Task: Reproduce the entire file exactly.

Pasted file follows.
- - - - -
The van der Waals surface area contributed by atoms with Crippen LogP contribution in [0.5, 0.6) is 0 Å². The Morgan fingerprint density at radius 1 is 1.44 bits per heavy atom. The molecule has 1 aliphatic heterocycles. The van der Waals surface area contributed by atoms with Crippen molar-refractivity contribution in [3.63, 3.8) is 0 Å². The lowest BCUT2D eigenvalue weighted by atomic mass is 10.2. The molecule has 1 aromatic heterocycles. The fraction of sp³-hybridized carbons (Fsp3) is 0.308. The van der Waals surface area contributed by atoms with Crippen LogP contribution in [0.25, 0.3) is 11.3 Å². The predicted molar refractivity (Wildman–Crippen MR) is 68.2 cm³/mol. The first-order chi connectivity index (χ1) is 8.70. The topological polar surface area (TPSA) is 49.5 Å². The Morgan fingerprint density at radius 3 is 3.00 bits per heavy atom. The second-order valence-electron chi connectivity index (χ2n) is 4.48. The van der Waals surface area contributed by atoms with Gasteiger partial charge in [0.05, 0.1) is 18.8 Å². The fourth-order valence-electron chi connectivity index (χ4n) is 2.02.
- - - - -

The van der Waals surface area contributed by atoms with Crippen LogP contribution in [0.5, 0.6) is 0 Å². The Morgan fingerprint density at radius 1 is 1.44 bits per heavy atom. The molecule has 1 aliphatic heterocycles. The van der Waals surface area contributed by atoms with Crippen molar-refractivity contribution in [3.63, 3.8) is 0 Å². The lowest BCUT2D eigenvalue weighted by atomic mass is 10.2. The molecule has 1 aromatic heterocycles. The fraction of sp³-hybridized carbons (Fsp3) is 0.308. The van der Waals surface area contributed by atoms with Crippen LogP contribution in [0.25, 0.3) is 11.3 Å². The predicted molar refractivity (Wildman–Crippen MR) is 68.2 cm³/mol. The first-order chi connectivity index (χ1) is 8.70. The topological polar surface area (TPSA) is 49.5 Å². The Morgan fingerprint density at radius 3 is 3.00 bits per heavy atom. The second-order valence-electron chi connectivity index (χ2n) is 4.48. The van der Waals surface area contributed by atoms with Gasteiger partial charge in [0.05, 0.1) is 18.8 Å². The fourth-order valence-electron chi connectivity index (χ4n) is 2.02.